Go to main content

“I’ve got all the time in the world now”

Rehabilitation
Lebanon

Hani, 35, fell from the roof of his home in Syria, a few years ago, when a bombing took place next to his building. After fleeing the conflict with his family, he arrived in Lebanon in 2013 and Handicap International has been providing him with physiotherapy care since the start of the year. Handicap International is able to provide assistance to people like Hani, in Lebanon and in the rest of the region, thanks to the support of the European Commission Humanitarian Aid and Civil Protection service (ECHO).

Hani during his physiotherapy session.

Hani during his physiotherapy session. | © G. Vandendaelen / Handicap International

Hani welcomes Fadia, physiotherapist and Mohammad, social worker, as he lays on his bed, in the house he shares with his brother and parents. Today, Handicap International’s team is going to provide him with another rehabilitation session. Hani hasn’t been able to walk for several years. “I was injured at the start of the conflict in Syria,” he says. “I was sitting on the roof of our house. The neighbouring building was hit by a bomb. I was blown into the air and fell from five floors down. My spine was injured and I was rushed to the hospital. I stayed there for a year, before my family and I decided to come to Lebanon.”
Fadia directs Hani’s movements and helps him do various exercises as he continues his story: “It seemed like the right thing to do. Before the war, I used to play football at a high level and I used to go to Lebanon a lot. Several universities wanted me for their team, even though I wasn’t one of their students. I’d found my vocation and I wanted to live my passion.” Hani continues with a sad look in his eyes: “I also used to earn a living selling sweets. I was really busy and I loved life: when I didn’t have any work, I used to go out with my friends. Today everything has changed. I’ve got all the time in the world now.

Hani’s mother, Mouna, still seems distressed by what happened to her son. “I don’t like to think about his future... I can help him now, but what’s going to happen in a few years’ time? I pray constantly that he’ll get better, but I’m really worried.” Hani adds: “My mother has been depressed since my accident, I’m doing everything I can to move forward, though, despite the problems I have to deal with every day.”

Today, one of the family’s biggest worries is money. Hani, his brother and his parents can only pay their rent thanks to the generosity of their neighbours, and they don’t have enough money to pay for the surgery Hani needs. “We need to pay for everything here,” he says. “That wasn’t the case in Syria. And we’ve spent all of our saving over the last few years.”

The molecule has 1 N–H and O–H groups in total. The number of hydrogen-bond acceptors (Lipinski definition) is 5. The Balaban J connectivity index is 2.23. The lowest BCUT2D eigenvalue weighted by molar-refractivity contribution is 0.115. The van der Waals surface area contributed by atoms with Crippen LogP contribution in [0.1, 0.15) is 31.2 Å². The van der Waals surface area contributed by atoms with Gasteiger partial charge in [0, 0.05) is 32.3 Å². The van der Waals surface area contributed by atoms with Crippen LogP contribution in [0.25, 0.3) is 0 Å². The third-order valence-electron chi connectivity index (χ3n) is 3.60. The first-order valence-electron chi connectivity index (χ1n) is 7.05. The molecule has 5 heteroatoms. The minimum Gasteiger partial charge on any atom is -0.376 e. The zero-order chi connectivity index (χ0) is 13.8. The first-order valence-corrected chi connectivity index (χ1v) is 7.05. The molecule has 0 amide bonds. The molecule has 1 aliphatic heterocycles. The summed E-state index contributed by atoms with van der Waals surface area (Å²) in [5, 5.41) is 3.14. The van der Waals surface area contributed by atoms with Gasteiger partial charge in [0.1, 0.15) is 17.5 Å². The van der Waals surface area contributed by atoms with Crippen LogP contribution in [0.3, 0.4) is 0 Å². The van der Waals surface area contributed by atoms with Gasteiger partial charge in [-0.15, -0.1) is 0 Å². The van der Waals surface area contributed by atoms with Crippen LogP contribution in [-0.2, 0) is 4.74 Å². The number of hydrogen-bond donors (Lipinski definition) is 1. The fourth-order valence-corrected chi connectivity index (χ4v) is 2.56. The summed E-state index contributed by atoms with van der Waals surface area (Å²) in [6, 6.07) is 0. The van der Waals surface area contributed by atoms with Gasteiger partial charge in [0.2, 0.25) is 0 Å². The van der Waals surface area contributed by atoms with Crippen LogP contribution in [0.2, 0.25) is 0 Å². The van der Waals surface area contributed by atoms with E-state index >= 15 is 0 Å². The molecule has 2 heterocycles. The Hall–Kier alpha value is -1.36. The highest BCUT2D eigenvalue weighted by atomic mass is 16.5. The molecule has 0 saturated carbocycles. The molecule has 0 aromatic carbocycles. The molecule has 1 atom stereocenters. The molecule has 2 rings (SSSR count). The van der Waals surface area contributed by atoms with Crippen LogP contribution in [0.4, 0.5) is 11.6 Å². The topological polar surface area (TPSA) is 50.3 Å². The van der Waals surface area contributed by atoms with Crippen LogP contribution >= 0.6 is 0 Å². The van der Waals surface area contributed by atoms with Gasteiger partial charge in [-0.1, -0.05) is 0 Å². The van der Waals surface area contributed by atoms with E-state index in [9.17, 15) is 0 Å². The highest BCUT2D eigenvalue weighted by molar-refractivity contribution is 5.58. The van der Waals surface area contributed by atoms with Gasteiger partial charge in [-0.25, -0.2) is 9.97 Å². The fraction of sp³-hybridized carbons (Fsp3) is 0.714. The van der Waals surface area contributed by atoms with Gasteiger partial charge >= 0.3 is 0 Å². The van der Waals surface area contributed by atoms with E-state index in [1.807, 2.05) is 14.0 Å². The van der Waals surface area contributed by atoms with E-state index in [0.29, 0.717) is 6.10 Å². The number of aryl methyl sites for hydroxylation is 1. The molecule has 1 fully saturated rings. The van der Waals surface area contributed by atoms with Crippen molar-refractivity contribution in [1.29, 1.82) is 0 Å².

As part of its emergency response, Handicap International makes sure people like Hani are able to access free care to help them move forward with their lives. Since the start of the Syrian crisis, more than 130,000 people have benefited from Handicap International’s services in Lebanon, where Handicap International’s professionals have organised more than 18,000 rehabilitation sessions, among other activities.  

Where your
support
helps

PRESS CONTACT

CANADA

Gabriel PERRIAU

USA

Mica BEVINGTON

 

Help them
concretely

To go further

“When I grow up I’m going to fly”
© Shumon Ahmed/HI

“When I grow up I’m going to fly”

Saiful is 7 years old. He lives in the Rohingya registered refugee camp in Kutupalong, southern Bangladesh. Due to a congenital malformation, he lost his right leg when he was two years old. With support from Handicap International, he has been fitted with an artificial limb and can now walk and attend school.  He loves playing with his friends and dreams of becoming a pilot one day.

Torrential rain in Bangladesh: more than 9,000 Rohingya refugees affected
© HI

Torrential rain in Bangladesh: more than 9,000 Rohingya refugees affected

More than 9,000 Rohingya have been affected by floods and landslides in Bangladesh since June. HI’s teams continue to assist affected populations.

Gunshot wounds: long-term medical care
© Hardy Skills / HI

Gunshot wounds: long-term medical care

People with gunshot wounds require long-term medical care. After an operation, it can take months or even years of rehabilitation to restore their mobility. During this long period of convalescence, patients are temporarily disabled and unable to work. Alaa is one of hundreds of people with this type of injury. Followed up by HI, he recently began rehabilitation sessions.